When colleagues found out I was moving to San Francisco from Seattle, many heavily discouraged me from doing so. ‘Why are you moving to one of the most expensive cities in the world?’
‘San Francisco is saturated for dentistry; you will be paid less, asked to do hygiene, and that, coupled with high rents, will make life miserable.’
The last few weeks, I’ve also had several dental students ask why I would move to a new city. I heard the phrases ‘career suicide’, and ‘the opposite of debt-free living’ once or twice!
While people have their own reasons for moving, and I certainly have mine, here are some pointers for those of you considering a move to a bigger city. Sometimes moving and starting fresh is the right decision for you and your family, despite what others may think.
Saturation, explained simply, is when supply exceeds demand. It exists in all kinds of industries- retail, tech, healthcare and banking, among others.
In the case of dentistry, it is when the number of dentists exceeds their necessity in the community. How do you calculate saturation?
Find out the number of dentists from the local dental association, assume each of them has about 2000 patients and then compare it to the population of the city. Are the two in alignment or is one of the numbers way off? This method is very generic and might not be completely reliable. A better way is having a professional company do this for you- I used one called Dentagraphics, to find out if San Francisco and the surrounding Bay Area had pockets that are not saturated.
The answer is yes! It DOES. For the most part, the answer will be yes no matter where you are. There are always unsaturated neighborhoods in any city, or small town. No city is completely saturated- this is a misnomer.
A good way to figure out what the average pay in an area is by reviewing Indeed. A lot of business owners will put up salaries of prospective employees on their listing.
A better way is to ask friends and colleagues in the area what the expected pay is and how much more we should negotiate for.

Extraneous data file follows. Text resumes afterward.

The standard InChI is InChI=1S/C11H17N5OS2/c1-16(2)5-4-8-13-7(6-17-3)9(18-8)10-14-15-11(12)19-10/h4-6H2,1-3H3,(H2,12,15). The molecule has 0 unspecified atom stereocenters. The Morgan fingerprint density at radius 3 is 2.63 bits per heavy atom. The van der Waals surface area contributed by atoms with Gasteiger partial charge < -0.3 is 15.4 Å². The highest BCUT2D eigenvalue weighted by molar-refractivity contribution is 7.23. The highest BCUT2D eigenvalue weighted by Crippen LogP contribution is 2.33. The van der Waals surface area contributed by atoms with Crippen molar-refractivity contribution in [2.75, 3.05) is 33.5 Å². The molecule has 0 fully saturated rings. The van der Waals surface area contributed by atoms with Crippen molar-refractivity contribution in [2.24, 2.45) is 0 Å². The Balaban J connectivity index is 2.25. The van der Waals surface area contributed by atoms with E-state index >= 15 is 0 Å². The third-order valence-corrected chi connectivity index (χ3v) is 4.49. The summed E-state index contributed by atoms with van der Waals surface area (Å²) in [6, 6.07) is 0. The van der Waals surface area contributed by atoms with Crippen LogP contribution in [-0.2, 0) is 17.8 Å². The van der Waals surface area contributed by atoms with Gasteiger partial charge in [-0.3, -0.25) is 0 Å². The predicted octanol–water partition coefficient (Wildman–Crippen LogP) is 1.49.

An EVEN BETTER way is to figure out what services make you stand out as a candidate, how to market your work to offices, and ask for what you deserve. A lot of people take this route, and I took it too, on the suggestion of my mentors.
I wouldn’t have had the courage to negotiate for more had I not had my mentors pushing me to stand up for myself. This is the most important thing I did this year.
There are so many other things that make a location perfect – proximity to family and friends, career opportunities, networking in the area, weather, scenery and food. All of these things attracted me to life in the Bay Area. Don’t let the cost of living be the only factor you are concerned about when moving. Everything else needs to make sense too for you and your family. Money alone won’t make you happy.
Looking for a job, at any point of your career, is always stressful. For those of us that are foreign trained and need to look for visa sponsors, it becomes doubly so. To quote my good friend Dr. Delphine, ‘it is important to remember that you can attract the right employer and sponsor with some patience and kindness to yourself. You don’t have to appear desperate for the first position given out to you.’
Keep hustling, keep persevering and you will find the right employer at the right time.
For more information on how to look for a job, and negotiate your pay, attend the webinar on August 18 with the New Dentist Business Club. Email us at firstname.lastname@example.org for the meeting link. For questions pertaining to foreign trained dentists in America, subscribe to the newsletter on this website to stay abreast of my upcoming book’s arrival!
All the best!